You’re Going To Have The BEST Time! — Jam Cruise 18 Highlights From A 1st-Timer

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“This is your first Jam Cruise? You’re going to have the BEST time!”

I was told that no fewer than 20 times in the early days of Jam Cruise 18, which set sail from Miami on January 7, with stops at a private Bahamian island and Costa Maya, Mexico before returning to the U.S. on January 12.

Rather than dig deep into the musical highlights — indeed, they were tremendous and my colleague Scott Bernstein did a wonderful job of laying out what went down (check out highlights from day one, two, three, the day four outstanding moe. set and days four and five) — my intention instead is to give an idea of what to expect when coming aboard Jam Cruise.

As a long-time jammer, but a first-time cruiser I’d heard for years Jam Cruise was a festival at sea, yet that doesn’t quite capture it. It’s an extravagant experiential event – a wonderfully orchestrated nautical affair – concentrated around musical interplay not found in a similar setting anywhere.

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There were moments where I felt true wonderment at my surroundings, where the lines between performer and audience were deliciously blurred. There’s always a symbiotic relationship in live music and it felt particularly true within the intimate settings that make up Jam Cruise.

The ‘Cruise set are committed to the experience and frequently dress to impress, both on official and unofficial theme nights. With highly inventive outfits, often sequined to the gills, this audience and their visual eye candy were ready to give the artists on stage everything they’d brought.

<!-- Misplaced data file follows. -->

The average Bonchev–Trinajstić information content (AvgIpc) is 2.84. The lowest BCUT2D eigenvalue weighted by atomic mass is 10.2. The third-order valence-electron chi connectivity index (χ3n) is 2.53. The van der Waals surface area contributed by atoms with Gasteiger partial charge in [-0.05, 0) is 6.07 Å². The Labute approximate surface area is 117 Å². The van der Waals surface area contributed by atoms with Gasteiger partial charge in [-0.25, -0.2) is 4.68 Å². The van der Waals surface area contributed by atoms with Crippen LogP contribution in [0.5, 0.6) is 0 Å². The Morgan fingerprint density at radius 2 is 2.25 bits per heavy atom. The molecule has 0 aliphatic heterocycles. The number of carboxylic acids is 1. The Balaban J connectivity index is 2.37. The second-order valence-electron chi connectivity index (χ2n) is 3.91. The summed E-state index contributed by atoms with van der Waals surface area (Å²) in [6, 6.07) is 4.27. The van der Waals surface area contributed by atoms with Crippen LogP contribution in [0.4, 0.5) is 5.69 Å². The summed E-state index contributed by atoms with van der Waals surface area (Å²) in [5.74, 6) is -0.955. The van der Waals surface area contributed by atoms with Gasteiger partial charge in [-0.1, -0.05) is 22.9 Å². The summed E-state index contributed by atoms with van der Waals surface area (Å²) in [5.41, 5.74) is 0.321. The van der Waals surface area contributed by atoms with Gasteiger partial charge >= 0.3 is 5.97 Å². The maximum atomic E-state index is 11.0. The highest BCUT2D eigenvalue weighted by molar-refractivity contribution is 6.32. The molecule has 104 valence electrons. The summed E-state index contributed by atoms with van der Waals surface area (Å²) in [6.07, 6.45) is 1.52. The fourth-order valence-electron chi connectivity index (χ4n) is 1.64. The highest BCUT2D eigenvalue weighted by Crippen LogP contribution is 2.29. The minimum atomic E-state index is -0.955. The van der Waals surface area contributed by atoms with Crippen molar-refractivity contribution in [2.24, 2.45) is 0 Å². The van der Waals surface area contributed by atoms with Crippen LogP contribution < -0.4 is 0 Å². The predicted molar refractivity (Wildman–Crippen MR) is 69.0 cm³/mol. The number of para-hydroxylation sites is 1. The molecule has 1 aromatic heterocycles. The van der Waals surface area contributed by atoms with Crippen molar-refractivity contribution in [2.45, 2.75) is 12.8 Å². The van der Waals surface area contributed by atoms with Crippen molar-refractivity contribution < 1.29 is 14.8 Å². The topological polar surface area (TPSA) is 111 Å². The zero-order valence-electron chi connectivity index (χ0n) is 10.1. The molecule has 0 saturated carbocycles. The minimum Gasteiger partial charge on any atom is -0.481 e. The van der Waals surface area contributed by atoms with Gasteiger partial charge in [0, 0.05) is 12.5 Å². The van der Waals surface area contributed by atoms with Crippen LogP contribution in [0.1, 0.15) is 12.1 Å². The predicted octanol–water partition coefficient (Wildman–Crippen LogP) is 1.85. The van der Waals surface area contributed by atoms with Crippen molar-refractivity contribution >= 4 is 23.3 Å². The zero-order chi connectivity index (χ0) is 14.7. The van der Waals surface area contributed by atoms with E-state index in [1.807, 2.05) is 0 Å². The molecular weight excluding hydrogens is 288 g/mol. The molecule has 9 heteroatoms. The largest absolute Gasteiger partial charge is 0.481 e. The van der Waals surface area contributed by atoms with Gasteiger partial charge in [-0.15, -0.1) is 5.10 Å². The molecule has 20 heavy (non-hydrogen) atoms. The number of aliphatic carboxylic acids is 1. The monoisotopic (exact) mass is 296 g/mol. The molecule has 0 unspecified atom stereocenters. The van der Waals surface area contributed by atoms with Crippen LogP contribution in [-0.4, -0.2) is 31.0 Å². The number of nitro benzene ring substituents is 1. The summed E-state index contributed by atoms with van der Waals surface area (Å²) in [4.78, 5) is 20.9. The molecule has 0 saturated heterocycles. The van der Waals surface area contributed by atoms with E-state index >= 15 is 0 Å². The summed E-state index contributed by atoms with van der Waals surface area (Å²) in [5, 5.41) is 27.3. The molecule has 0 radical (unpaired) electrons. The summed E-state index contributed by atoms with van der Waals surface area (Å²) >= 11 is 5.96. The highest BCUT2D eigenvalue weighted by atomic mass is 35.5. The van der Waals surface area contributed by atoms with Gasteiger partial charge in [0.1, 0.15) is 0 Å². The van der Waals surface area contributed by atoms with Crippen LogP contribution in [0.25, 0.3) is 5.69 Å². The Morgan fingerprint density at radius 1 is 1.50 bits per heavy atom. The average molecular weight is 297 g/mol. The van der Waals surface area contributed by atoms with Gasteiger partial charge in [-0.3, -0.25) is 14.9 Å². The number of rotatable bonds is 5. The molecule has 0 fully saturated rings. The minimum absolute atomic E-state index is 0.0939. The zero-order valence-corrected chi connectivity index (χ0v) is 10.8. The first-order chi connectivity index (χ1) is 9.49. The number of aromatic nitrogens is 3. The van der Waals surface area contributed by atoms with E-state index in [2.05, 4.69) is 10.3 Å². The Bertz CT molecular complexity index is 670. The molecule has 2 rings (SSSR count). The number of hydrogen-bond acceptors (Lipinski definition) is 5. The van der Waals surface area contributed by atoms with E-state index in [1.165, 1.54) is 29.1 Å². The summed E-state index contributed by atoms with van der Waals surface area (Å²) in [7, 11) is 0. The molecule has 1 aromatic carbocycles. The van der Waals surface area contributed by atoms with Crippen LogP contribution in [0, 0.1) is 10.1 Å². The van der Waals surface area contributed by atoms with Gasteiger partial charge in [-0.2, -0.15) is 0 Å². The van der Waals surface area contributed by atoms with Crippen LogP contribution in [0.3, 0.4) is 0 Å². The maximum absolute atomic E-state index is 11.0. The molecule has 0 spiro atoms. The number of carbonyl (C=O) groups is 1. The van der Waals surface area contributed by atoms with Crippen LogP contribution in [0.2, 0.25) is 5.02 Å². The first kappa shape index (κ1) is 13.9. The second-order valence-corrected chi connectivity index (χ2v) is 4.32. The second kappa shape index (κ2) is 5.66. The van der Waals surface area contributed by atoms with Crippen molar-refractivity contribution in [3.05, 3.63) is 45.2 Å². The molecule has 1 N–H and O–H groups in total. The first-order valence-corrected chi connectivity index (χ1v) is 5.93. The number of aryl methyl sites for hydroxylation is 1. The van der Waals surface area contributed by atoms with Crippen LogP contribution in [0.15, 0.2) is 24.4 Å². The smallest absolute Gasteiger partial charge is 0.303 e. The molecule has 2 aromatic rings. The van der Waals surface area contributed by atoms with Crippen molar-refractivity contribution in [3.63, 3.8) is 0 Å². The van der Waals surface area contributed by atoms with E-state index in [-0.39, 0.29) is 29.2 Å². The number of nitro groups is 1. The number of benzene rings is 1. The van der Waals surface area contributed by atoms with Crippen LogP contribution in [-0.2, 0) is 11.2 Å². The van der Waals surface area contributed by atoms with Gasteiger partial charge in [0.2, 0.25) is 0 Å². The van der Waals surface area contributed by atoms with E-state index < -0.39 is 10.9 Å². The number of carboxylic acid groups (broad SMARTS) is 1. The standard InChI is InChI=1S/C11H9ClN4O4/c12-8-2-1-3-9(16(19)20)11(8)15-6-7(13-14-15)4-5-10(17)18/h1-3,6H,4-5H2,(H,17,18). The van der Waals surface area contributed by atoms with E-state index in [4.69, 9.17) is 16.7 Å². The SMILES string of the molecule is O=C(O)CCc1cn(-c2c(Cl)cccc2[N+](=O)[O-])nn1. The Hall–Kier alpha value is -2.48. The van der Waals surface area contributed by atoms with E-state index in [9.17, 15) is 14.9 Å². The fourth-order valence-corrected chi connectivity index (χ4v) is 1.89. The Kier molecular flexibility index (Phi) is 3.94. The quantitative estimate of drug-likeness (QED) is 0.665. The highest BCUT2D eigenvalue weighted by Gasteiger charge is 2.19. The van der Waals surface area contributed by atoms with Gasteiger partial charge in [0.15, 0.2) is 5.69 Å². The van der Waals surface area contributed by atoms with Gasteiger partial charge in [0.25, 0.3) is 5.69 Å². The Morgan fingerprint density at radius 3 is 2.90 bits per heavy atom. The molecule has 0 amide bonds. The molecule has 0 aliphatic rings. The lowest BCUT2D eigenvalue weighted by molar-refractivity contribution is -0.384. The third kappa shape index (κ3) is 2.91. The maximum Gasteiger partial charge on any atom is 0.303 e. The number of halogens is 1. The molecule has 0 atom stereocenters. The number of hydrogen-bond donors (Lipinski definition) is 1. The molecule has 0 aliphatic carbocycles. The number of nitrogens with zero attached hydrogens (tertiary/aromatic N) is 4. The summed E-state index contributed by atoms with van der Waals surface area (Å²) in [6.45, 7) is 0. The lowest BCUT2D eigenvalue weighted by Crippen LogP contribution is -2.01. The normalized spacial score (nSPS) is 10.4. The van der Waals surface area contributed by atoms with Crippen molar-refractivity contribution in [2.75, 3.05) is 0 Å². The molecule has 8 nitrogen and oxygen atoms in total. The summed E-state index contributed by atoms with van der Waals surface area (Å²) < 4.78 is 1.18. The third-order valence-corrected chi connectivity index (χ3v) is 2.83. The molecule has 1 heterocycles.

The artists on board, in turn, each played top-notch, creative sets riddled with sit-ins and playfully unique moments. Hours later at another set, you’d find yourself standing next to the performers who’d recently blown your mind as they watched their colleagues throw down. That cycle continued all the entire voyage.

The challenge, of course, is that there are simultaneous amazing sets happening nonstop – by my estimation roughly 100 musical acts over the five days. Trying to approach with any rationality the prioritization of one act over any other became mostly futile. It was like pitting artists in a mental cage match. So, I stopped planning and just went with the flow. There were some acts I didn’t want to miss, and those shows became my anchors as I just floated from venue to venue – or not – as the spirit moved me.

Going in, some of my must-see acts were The Claypool Lennon Delirium and Les Claypool’s Bastard Jazz, Circles Around the Sun with Eric Krasno, OG Garage A Trois, Robert Walter’s 20th Congress, Ivan Neville, moe., Lotus, Karina Rykman, Joe Marcinek, Cory Wong and Charlie Hunter. Though some of these artists played two sets, I realize now how ambitious my plan was given the number of artists I discovered along the way.

One of my favorite discoveries was Tank and the Bangas. Serious wow factor, folks. They’re a big band with lots going on: theatrics, tremendous vocals and complex instrumentation. Ditto with Samantha Fish. She’s like lightning in a bottle and her band is hot on her heels. I also really enjoyed Mihali’ solo set, and Aron Magner’s piano set as well as SPAGA. I loved the high energy the-Soul-Rebels and, on the final night, couldn’t be torn away from Electron.